Tue, Mar

Mom Always Said "Eat Your Veggies", But What About Your Whole Grains?

Every cause has a day, or month, and why should grains be any different? So, courtesy of the Whole Grains Council, and the US Rice Federation, September is now, officially, the first-ever National Whole Grains Month.

ARLINGTON, Va. - Every cause has a day, or month, and why should grains be any different? So, courtesy of the Whole Grains Council, and the US Rice Federation, September is now, officially, the first-ever National Whole Grains Month.

But, there are lots of other good reasons to eat whole grains too.

Whole grains have the entire grain intact and help reduce the risk of heart disease, certain cancers, type II diabetes and potentially aid in weight maintenance. Whole grains also contain phytonutrients, trace minerals, and more fiber than their enriched counterparts. This September, the group suggests you celebrate with 100 percent whole grain brown rice, a versatile great-tasting familiar whole grain that partners well with other healthy foods.

Cynthia Harriman director of food and nutrition strategies at the Whole Grains Council says, "Eating better is not an all-or-nothing choice; every little improvement helps."

September is also National Rice Month. This healthy global staple has an acient history and dates back over 5,000 years. Rice is an ancient cereal grain that sustains more than half of the world's population. It provides energy, carbohydrates, fiber, antioxidant phytonutrients and vitamins and minerals that are essential for life, is the perfect foundation for today's healthier eating.


"Brown Rice is a 100% whole grain that is familiar to consumers," said Anne Banville, vice president of domestic promotion, USA Rice Federation. "With National Rice Month and the first-ever National Whole Grains Month this September, it's a good time to point out how easy and beneficial it is to include enriched and whole grains like white and brown rice in a healthy diet."

U.S. grown rice is widely available, easy to prepare, and costs just a few cents per serving. Rice companies have stepped up the convenience factor with quicker cooking and ready-to-eat versions of this kitchen staple. It also combines well with other healthy foods. Some reasons to like rice:

-- The 2005 Dietary Guidelines for Americans and MyPyramid recommend eating three or more servings of whole grain foods per day with the remaining grain servings coming from either enriched or whole grain foods, like whole grain brown rice and enriched white rice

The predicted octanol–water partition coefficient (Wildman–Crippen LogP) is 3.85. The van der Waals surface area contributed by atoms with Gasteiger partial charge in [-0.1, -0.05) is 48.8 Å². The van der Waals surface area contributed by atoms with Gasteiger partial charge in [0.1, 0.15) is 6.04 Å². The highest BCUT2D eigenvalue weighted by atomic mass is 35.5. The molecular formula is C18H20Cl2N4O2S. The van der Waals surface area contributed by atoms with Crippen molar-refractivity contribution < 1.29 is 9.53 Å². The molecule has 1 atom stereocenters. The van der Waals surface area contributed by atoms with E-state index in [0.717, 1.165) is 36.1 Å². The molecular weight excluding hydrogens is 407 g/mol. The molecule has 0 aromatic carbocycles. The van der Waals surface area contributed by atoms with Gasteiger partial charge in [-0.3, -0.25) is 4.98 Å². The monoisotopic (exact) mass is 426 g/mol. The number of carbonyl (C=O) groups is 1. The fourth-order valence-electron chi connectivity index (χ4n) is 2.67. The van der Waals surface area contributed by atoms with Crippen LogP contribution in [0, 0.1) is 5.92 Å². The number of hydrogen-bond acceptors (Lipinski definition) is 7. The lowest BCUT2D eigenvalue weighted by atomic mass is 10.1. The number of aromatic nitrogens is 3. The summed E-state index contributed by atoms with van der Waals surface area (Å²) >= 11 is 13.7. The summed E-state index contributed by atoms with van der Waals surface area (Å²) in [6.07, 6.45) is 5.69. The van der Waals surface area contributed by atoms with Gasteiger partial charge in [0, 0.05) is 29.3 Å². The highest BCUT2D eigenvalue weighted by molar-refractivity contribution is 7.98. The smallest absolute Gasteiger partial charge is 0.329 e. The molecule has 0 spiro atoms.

-- One cup of cooked brown rice equals two of the three recommended daily whole grain servings.

-- U.S. grown white rice is a wholesome choice to meet your grain intake requirements; it is enriched with the important nutrients niacin, thiamin and iron and fortified with folic acid

-- With an average of 100 calories, each half-cup serving of cooked rice equals one grain serving

-- Rice is a complex carbohydrate that is naturally sodium-, gluten- and cholesterol-free and contains no saturated or trans fats

-- Rice is highly digestible and non-allergenic and can be enjoyed by young and old alike, including individuals who are sensitive or intolerant to gluten

-- A recent Iowa State University study found that people who eat rice have healthier diets overall because they eat more fruits and vegetables, consume less added sugar and fat, and are likely to have a lower body mass index than non-rice eaters

-- Rice can be a time-saver -- rice cookers offer no-tend preparation and complete meals can be prepared using them

About the USA Rice Federation: They are the national advocate for all segments of the rice industry, conducting programs to build awareness and usage of U.S.-grown rice. Arkansas, California, Florida, Louisiana, Texas, Mississippi, and Missouri produce high-quality varieties of short, medium and long grain rice, as well as specialty rices including jasmine, basmati, arborio, red aromatic and black japonica, among others.


Yield: Makes 6 servings.

-- 1 cup uncooked organic brown rice

-- 2 tablespoons organic soy sauce

-- 2 cups fresh broccoli florets, blanched

-- 2 cups organic tofu, lightly sauteed in ghee or organic olive oil

-- 1 1/2 cups shredded organic mozzarella cheese, divided

-- 1/2 cup sliced organic almonds, toasted

-- 1/4 teaspoon ground black pepper

-- 1/4 teaspoon garlic powder

-- Pinch ground nutmeg

Cook rice according to package directions, substituting soy sauce for 2 tablespoons water.

Combine cooked rice, broccoli, chicken, 1/2 cup cheese, almonds, black pepper, garlic powder and nutmeg in large bowl. Place in greased 3-quart baking dish or in individual greased baking dishes. Sprinkle with remaining 1 cup cheese. Bake at 350 degrees 20 to 25 minutes.

For more information: www.wholegrainscouncil.org.